There was a little confusion about Ordinance 150-09 at South Bethany’s monthly council meeting, held last Friday. The proposed ordinance, 150-09, Chapter 145, Zoning, Article IV, is titled “General Provisions” and would add § 145-14.3, “Covering allowed in setback area” to address impervious surfaces in lots’ setback areas.
The purpose of the ordinance is to allow more rain water to percolate into the soil, with less chance that it goes straight into the canals by adding the guidelines regarding impervious surfaces in the setback area.
Resident Jack Wise asked at the Sept. 11 council meeting whether pine needles were going to be prohibited. Councilman John Fields said pine needles “are fine,” and that the part of the ordinance that specified types of allowable surfaces – namely gravel, shells and grass – had, in fact, been taken out of the ordinance.
“We are working on how to phrase that, if at all,” said Fields. “You raised a good point,” he said, reiterating that they were talking about limiting impervious surfaces, and pine needles wouldn’t be an issue.
Resident Bob Apollo questioned whether the council was following the correct guidelines for adopting the ordinance itself. He said he had asked if there were rules and procedures for passing an ordinance and had been told there were not. He then raised a piece of paper containing guidelines about how the council takes votes – traditionally, after three readings – and asked Mayor Gary Jayne, “Why don’t you know about this?”
Jayne said he had misunderstood Apollo’s question and that the document Apollo had found simply describes the council’s usual process and wasn’t part of the town charter concerning ordinances, which is what he said he thought Apollo had been referring to.
Apollo then said that, with six council members present and three voting “no,” it was impossible to enact the ordinance. “I want to know how can you postpone the vote if it called for a vote at the third meeting, May 8?”
Fields then said the ordinance was not something that had been voted on yet, to which Apollo replied, “I think there is some hanky-panky going on in this council.”
“Let me get this straight,” said Jayne, “On May 8, we had the third reading?”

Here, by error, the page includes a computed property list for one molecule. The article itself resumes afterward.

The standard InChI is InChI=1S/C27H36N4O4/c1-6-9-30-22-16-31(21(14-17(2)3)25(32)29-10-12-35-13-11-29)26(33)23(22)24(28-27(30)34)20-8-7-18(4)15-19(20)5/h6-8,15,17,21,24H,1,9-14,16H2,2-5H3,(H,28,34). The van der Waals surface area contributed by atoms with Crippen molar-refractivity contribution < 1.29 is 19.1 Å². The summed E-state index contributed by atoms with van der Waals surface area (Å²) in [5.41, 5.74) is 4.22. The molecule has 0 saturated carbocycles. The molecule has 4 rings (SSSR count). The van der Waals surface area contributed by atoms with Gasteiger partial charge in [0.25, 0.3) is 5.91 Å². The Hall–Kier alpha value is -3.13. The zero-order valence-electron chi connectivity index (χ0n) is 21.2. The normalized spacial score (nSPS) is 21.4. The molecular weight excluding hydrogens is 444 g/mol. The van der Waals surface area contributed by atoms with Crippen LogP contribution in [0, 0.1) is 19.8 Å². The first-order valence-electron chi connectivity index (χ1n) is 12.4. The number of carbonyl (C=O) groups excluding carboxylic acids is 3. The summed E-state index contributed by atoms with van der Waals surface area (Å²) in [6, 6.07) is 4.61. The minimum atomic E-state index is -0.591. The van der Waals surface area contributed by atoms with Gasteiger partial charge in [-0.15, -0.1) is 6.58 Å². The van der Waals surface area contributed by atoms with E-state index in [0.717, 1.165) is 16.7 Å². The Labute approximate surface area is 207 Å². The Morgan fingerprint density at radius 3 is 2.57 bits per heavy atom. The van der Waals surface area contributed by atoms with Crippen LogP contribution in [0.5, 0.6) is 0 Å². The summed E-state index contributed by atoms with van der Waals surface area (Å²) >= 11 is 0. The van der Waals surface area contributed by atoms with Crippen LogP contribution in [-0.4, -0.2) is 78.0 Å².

Fields interjected “no,” and said that was either the first or second reading.
Apollo then asked to approach the council and showed them in the minutes where it stated that it was the third reading of the ordinance at the May 8 council meeting.
“What is your problem?” inquired Jayne. “We are going to have to look into this. Are you dissatisfied with the ordinance itself or the process? If we went back to ground zero to start over with a first and second reading, do you have specific comments on the content of the ordinance?”
Apollo replied that he expected the council to “follow the law.” He also asserted that Fields “falsely called me an idiot, and now I call him a liar,” before Mayor Jayne said that they had heard enough and the issue would not be settled that night.
Apollo had spoken about the ordinance in previous meetings and questioned the council’s wording in the ordinance that mandates that the construction of interlocking pavers per ICPI construction standards, since ICPI is simply a trade organization.
According to minutes available online, the town had a first reading of the ordinance, declared such by Jayne, on March 13, 2009. After making some changes to the original ordinance, a second reading, on April 9, 2009, was declared by Mayor Pro Tem Marge Gassinger. On May 8, Jayne called for a vote, but a motion was put forth by Fields and seconded by Councilman Jay Headman to postpone the third reading of the ordinance “pending further review.” That motion was adopted, and changes have since been made to the proposed ordinance.